It’s official. They’ve broken up. Or, rather, he dumped her. Repudiated her. Formally and officially. I haven’t posted on French politics in the past couple of weeks, which doesn’t mean I haven’t been following it closely—both this affair and the (objectively more important) announcements in regard to economic policy. In addition to following current events closely I’ve been talking to the various people I know in the Socialist party (the base and pols at the local level; I presently have no one in the national leadership in my mobile phone carnet) or who are close to it. I’ll come back to the (objectively more important) policy stuff in a subsequent post but first this.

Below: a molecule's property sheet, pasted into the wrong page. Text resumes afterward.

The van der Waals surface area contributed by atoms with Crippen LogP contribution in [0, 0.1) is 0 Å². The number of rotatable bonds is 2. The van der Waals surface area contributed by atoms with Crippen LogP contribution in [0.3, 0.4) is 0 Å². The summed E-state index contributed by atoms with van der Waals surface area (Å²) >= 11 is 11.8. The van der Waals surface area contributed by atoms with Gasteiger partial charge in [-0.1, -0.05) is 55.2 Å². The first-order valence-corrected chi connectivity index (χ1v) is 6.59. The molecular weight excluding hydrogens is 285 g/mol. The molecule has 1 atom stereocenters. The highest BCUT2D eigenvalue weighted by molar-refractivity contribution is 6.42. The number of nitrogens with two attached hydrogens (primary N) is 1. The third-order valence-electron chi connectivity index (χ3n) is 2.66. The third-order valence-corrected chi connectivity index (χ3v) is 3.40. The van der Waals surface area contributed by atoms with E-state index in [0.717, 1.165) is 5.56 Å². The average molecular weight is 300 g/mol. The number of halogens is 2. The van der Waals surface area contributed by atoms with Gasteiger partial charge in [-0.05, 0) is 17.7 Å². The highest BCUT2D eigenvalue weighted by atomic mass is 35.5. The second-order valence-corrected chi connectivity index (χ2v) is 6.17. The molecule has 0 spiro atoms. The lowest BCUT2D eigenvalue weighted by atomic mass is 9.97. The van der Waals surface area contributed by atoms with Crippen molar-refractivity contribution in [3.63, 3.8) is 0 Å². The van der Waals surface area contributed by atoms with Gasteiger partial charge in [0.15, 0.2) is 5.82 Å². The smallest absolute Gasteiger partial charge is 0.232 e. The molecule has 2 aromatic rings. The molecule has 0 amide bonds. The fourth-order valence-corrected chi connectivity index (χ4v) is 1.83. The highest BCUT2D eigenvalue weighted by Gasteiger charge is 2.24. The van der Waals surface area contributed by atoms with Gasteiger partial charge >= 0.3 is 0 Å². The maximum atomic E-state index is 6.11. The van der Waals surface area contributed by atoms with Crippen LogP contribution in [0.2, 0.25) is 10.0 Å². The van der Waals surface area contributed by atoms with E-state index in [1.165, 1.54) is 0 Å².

At the risk of sounding hyperbolic, I think this affair is disastrous for François Hollande and his image. Couples break up all the time, of course—that’s life—, but the circumstances surrounding this one—such as we’ve learned via the presse people (i.e. gossip magazines) over the past couple of weeks (and notably Closer, whose scoops have been confirmed officieusement by those close to Hollande)—leave a particularly bad taste. As it turns out, Hollande has been carrying on with Julie Gayet for some two years now, in what apparently is a real relationship with sentiments. Which means the thing started sometime in 2011 or early 2012, i.e. before the presidential election. During the campaign Valérie Trierweiler was presented as his cohabiting companion—his serious S.O.—and after the victory she assumed the position of première dame, with office in the Elysée, staff, etc. All this while François was seeing Julie on the side—and on numerous occasions, slipping out of the Elysée (on scooters, etc) for their trysts. And Valérie knew nothing about it. She apparently had no inkling. As I and many others have wondered, WTF was François thinking?! Did he really believe that he, as Président de la République in the second decade of the 21st century, could get away with such behavior without the presse people and Internet not learning about it and then making hay? and not to mention the mainstream elite media, which may be striving to keep the focus on the (objectively more important) domains of economic, social, foreign, etc policy but, in this day and age, can no longer pretend that a crisis in the Président de la République’s conjugal life is a taboo subject and off limits, particularly when everyone else is talking about it…